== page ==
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There are different notions of neutrality of technical progress in macroeocnomics. You can have Hicks-neutral technical progress - that is a technical progress that increases the marginal productivity of all factors of production by the same proportion at the same capital-labor ratio. An example of Hicks-neutral production function would be one where $Y^*= ...


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tl;dr: R&D spending cannot stimulate economy during just by increasing long-run aggregate supply because recessions are fluctuations around the long-run aggregate supply and not necessary affected by the long-run aggregate supply. A in which spending on R&D in principle could be more effective in fighting recessions than other spending. The ...


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I found this excellent Economic Letter from the Federal Reserve Bank of San Francisco that speaks to this observation. It is from Carl R. Walsh (july 16,2004) (https://www.frbsf.org/economic-research/publications/economic-letter/2004/july/the-productivity-and-jobs-connection-the-long-and-the-short-run-of-it/ ) In this letter he notes that, newspaper ...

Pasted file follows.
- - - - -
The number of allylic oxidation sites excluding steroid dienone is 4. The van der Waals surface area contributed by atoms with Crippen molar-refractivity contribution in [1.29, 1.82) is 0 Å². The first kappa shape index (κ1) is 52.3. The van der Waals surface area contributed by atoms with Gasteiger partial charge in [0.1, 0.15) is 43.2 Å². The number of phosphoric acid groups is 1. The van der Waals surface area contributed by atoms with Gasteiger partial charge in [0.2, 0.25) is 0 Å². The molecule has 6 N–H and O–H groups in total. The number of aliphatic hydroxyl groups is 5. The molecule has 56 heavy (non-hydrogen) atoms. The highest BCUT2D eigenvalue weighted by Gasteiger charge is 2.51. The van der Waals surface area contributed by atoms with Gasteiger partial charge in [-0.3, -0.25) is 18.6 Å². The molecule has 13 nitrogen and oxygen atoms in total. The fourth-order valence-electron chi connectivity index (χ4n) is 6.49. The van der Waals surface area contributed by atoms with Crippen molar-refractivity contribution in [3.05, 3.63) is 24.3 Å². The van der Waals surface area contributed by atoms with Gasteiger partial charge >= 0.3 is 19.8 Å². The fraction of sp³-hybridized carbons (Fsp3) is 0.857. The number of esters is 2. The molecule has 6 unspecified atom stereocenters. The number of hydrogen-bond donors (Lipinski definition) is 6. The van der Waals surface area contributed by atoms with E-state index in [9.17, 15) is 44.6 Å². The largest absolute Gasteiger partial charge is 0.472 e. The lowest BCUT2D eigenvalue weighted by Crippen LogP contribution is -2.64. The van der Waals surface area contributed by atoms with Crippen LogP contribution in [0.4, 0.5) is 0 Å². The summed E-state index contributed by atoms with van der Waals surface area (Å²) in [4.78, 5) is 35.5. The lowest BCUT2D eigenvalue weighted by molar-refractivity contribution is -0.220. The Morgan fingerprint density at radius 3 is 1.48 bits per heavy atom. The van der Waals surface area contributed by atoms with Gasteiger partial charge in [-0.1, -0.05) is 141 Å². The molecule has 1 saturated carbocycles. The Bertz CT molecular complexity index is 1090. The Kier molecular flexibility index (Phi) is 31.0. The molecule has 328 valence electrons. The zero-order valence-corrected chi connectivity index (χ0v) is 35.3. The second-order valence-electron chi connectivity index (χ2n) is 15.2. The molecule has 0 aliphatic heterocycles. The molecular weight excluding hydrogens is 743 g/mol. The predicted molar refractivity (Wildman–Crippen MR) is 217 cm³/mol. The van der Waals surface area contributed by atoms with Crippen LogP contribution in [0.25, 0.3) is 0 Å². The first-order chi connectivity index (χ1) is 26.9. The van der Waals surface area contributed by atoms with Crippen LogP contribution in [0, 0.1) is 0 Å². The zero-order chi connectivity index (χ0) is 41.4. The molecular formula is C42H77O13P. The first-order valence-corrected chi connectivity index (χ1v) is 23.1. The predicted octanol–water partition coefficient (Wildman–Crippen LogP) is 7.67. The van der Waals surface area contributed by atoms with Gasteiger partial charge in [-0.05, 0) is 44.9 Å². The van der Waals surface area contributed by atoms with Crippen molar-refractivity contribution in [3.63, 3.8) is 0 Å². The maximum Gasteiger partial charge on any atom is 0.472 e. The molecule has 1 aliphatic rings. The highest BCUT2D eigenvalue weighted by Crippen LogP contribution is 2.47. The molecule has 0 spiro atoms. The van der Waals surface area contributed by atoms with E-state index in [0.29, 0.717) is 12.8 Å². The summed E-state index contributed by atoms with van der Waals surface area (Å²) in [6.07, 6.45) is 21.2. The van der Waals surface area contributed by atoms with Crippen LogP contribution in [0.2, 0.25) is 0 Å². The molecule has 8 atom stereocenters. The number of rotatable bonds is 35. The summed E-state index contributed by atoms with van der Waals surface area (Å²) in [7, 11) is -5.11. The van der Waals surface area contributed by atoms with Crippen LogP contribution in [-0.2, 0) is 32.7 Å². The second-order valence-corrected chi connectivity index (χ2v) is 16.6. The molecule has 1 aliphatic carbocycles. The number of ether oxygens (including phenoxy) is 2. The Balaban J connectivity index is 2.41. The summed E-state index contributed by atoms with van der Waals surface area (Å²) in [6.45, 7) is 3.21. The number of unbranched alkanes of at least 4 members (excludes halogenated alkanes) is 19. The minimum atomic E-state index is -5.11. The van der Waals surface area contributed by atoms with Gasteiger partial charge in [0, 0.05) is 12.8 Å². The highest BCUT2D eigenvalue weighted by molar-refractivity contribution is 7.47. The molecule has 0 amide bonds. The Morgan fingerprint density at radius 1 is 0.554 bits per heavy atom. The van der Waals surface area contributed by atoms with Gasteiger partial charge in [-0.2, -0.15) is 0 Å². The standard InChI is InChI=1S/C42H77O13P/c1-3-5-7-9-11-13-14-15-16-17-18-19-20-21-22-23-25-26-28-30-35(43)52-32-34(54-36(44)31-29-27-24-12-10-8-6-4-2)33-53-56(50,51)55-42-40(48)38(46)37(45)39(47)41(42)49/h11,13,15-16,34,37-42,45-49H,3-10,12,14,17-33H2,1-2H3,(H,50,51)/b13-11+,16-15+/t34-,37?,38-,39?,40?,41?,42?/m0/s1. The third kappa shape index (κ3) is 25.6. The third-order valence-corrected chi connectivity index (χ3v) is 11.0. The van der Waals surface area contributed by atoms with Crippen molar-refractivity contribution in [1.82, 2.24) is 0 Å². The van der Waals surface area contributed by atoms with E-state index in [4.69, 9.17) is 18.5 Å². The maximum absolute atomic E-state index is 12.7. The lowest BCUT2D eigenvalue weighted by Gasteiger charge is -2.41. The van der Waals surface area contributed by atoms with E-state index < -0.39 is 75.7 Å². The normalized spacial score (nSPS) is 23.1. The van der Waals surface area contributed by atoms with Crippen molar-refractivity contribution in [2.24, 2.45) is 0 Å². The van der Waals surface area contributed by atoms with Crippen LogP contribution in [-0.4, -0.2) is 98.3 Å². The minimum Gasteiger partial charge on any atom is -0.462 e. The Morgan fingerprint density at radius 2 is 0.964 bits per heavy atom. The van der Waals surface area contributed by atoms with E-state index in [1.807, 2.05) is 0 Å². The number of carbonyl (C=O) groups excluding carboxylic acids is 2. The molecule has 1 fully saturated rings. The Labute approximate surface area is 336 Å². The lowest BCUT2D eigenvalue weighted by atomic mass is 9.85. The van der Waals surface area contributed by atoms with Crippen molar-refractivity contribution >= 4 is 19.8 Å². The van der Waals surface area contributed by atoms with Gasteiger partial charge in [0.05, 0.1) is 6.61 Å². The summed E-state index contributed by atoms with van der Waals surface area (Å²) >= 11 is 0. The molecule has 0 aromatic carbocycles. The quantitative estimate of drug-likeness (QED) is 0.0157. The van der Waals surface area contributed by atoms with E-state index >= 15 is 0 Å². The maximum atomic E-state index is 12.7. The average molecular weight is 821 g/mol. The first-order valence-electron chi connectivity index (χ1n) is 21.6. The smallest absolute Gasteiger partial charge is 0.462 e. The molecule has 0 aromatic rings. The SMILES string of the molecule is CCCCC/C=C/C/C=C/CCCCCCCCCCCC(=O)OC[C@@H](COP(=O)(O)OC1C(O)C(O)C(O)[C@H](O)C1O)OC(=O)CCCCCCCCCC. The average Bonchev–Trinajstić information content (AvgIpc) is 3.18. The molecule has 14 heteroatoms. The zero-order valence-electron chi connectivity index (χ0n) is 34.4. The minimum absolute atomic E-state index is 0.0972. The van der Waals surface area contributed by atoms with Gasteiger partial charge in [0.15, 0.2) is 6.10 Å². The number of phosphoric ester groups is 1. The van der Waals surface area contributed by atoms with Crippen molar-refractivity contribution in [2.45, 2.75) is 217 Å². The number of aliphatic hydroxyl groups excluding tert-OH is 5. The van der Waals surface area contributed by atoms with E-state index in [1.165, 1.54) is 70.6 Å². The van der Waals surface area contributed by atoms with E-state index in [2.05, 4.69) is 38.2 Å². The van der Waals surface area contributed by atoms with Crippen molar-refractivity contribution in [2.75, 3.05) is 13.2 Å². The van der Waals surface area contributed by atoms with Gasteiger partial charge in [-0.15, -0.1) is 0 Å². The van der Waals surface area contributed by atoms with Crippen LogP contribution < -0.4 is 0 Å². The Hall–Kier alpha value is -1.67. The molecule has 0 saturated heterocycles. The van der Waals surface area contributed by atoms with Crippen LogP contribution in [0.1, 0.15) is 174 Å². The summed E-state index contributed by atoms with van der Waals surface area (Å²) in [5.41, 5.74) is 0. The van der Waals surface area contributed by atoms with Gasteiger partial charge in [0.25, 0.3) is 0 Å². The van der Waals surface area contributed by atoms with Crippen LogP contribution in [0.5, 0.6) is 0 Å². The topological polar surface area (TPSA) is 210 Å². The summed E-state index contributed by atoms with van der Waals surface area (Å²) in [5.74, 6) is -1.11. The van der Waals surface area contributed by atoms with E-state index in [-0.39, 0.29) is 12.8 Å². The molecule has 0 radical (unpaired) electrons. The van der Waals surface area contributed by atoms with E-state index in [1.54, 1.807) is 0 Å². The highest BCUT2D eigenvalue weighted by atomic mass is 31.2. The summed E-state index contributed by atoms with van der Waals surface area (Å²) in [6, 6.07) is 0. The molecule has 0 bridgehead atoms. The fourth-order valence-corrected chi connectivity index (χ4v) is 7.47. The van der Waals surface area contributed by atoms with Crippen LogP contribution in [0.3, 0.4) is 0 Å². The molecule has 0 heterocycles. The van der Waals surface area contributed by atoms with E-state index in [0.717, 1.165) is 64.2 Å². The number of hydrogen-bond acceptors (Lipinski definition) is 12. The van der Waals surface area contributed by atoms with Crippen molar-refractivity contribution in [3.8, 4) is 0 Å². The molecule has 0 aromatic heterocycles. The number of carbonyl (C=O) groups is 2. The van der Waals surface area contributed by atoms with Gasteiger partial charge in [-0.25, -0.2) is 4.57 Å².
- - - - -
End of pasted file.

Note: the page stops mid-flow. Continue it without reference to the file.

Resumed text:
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Capital accumulation would still appear as investment GDP. Its possible theres other applications for this spending that would result in higher gdp. For example, GDP spiked in ww2 because military spending happens to be very efficient at inflating GDP. So it is intuitively plausible that potential output is hidden by rising investment- the closest equivalent ...


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The logic you presented is known as technological unemployment. It is true that due to technological improvements, you would need less people to do the same amount of work. But along with technological progress, you would need more highly skilled workers to operate these high-tech machinery. What Mankiw meant (at least according to me) is that the demand ...


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